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Bible verses about Selfsame Day
(From Forerunner Commentary)

Genesis 14:17-20

Melchizedek (Christ) offers bread and wine to Abram. Working back from the events of Genesis 15, the understanding of "the selfsame day" of Exodus 12:41 and Christ's institution of the bread and wine during His final Passover, this likely occurred at the beginning of the 14th, perhaps even at twilight.

John W. Ritenbaugh
Countdown to Pentecost 2001


 

Genesis 15:1-6

Following the "bread and wine" incident of Genesis 14:18, Abraham asks for clarification of his status with God, because earlier, in Genesis 12, God had implied that Abraham's family would be great. After Abraham asks for clarification, God give the promise using an illustration involving stars. In order for Abraham to see stars, this event had to take place at night.

Notice Exodus 12:5-6:

Your [Passover] lamb shall be without blemish, a male of the first year; you shall take it out from the sheep, or from the goats: And you shall keep it up until the fourteenth day of the same month: and the whole assembly of the congregation of Israel shall kill it in the evening.

This is one of those places where the word "evening" is from the term in Hebrew ben ha arbayim. In modern English it means "twilight" or "dusk." The meaning of this word describes the time that the sun has gone down, but light continues to remain for a period of time. At this time of the year, the light would have lingered very close to about 45 minutes. After that, it would be dark.

Abraham is brought bread and wine by Melchizedek. The next thing we see in Genesis 15 is the mention of "stars"; it is dark. The Passover takes place in that period of dim light before it becomes dark. That is the time that we, in our observance, normally take Passover, just as the sun goes down. That is where the opening of Genesis 15 is time-wise. By the time you see stars, it is dark. We are beginning to see that time is moving in this episode.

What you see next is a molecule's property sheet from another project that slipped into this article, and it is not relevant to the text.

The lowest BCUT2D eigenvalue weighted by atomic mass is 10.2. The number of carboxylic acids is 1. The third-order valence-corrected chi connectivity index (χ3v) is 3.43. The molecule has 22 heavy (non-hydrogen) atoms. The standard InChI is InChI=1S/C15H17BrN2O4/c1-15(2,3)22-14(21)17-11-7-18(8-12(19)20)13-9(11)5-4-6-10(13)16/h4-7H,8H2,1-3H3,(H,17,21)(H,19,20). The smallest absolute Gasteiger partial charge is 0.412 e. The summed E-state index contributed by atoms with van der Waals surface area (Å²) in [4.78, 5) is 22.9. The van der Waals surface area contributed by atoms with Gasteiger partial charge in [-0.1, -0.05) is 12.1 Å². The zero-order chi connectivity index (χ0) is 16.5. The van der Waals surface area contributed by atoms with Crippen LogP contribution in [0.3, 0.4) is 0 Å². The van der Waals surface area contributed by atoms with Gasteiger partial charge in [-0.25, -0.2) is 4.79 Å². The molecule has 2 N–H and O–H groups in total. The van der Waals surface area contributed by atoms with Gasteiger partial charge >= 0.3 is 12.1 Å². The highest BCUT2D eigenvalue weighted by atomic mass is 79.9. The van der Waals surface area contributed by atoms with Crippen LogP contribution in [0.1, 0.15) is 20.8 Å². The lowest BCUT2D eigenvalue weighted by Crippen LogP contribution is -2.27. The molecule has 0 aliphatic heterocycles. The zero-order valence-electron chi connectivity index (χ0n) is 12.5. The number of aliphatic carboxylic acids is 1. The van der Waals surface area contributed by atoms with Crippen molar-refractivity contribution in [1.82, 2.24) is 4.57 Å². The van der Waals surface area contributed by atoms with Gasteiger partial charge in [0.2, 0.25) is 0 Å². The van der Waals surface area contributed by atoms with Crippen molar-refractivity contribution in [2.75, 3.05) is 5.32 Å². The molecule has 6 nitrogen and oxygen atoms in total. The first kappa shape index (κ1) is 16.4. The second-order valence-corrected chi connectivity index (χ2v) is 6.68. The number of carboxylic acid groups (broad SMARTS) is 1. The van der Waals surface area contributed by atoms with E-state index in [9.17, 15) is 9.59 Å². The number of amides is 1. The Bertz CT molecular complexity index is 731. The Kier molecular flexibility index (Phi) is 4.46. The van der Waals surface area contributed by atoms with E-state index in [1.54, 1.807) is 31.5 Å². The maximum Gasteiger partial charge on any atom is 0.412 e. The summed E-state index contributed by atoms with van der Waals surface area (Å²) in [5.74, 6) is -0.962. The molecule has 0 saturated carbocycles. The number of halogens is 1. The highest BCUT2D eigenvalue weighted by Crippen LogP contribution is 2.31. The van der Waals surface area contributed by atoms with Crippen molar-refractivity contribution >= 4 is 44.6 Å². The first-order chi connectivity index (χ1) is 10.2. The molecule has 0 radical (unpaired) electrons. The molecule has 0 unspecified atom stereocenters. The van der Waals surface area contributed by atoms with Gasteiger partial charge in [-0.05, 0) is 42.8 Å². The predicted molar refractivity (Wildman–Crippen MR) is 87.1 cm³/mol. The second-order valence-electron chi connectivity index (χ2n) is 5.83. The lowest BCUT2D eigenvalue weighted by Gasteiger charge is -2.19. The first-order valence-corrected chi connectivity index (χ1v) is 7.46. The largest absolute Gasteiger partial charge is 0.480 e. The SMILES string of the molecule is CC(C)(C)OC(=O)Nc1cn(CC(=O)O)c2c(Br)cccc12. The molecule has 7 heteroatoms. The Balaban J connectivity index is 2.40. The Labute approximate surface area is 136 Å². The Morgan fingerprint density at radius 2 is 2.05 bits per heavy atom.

When ben ha arbayim takes place, the Abib 13 has ended and Abib 14, Passover day, begins. This is undoubtedly when Melchizedek brought forth the bread and wine. Then came Abraham's vision, when it was dark and the stars were out. It is clearly into Abib 14, because it is dark.

John W. Ritenbaugh
The Wavesheaf and the Selfsame Day


 

Genesis 15:7-17

Sunset is the beginning of Nisan 14, and chronologically we are moving into the daylight portion of that day—Passover day. As daylight hits, Abraham asks God for evidence that He will follow through. Abraham receives the command to prepare a sacrifice and a prophecy regarding his family. Verse 12 shows the preparation of the sacrifice was during the daylight part of Nisan 14, because when we get to verse 12, the sacrifice has been prepared, and the sun was going down. That brings us up to the end of the 14th.